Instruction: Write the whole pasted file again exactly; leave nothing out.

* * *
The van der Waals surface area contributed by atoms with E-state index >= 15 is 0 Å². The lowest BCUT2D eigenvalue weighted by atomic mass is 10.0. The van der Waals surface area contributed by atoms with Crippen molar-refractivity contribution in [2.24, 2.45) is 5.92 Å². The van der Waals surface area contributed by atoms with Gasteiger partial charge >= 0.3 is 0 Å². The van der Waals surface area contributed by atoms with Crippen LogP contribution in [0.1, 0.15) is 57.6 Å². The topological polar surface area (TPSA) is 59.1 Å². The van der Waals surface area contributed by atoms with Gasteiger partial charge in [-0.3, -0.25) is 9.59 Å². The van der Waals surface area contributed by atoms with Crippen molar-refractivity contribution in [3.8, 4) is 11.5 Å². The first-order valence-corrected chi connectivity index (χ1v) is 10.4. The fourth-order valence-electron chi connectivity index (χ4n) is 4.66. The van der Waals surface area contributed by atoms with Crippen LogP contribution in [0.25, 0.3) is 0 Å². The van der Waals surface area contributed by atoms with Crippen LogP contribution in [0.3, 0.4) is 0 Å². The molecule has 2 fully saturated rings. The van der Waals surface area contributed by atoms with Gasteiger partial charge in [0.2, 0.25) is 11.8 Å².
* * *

The van der Waals surface area contributed by atoms with E-state index >= 15 is 0 Å². The lowest BCUT2D eigenvalue weighted by atomic mass is 10.0. The van der Waals surface area contributed by atoms with Crippen molar-refractivity contribution in [2.24, 2.45) is 5.92 Å². The van der Waals surface area contributed by atoms with Gasteiger partial charge >= 0.3 is 0 Å². The van der Waals surface area contributed by atoms with Crippen LogP contribution in [0.1, 0.15) is 57.6 Å². The topological polar surface area (TPSA) is 59.1 Å². The van der Waals surface area contributed by atoms with Gasteiger partial charge in [-0.3, -0.25) is 9.59 Å². The van der Waals surface area contributed by atoms with Crippen molar-refractivity contribution in [3.8, 4) is 11.5 Å². The first-order valence-corrected chi connectivity index (χ1v) is 10.4. The fourth-order valence-electron chi connectivity index (χ4n) is 4.66. The van der Waals surface area contributed by atoms with Crippen LogP contribution in [0.25, 0.3) is 0 Å². The van der Waals surface area contributed by atoms with Crippen LogP contribution in [0.3, 0.4) is 0 Å². The molecule has 2 fully saturated rings. The van der Waals surface area contributed by atoms with Gasteiger partial charge in [0.2, 0.25) is 11.8 Å².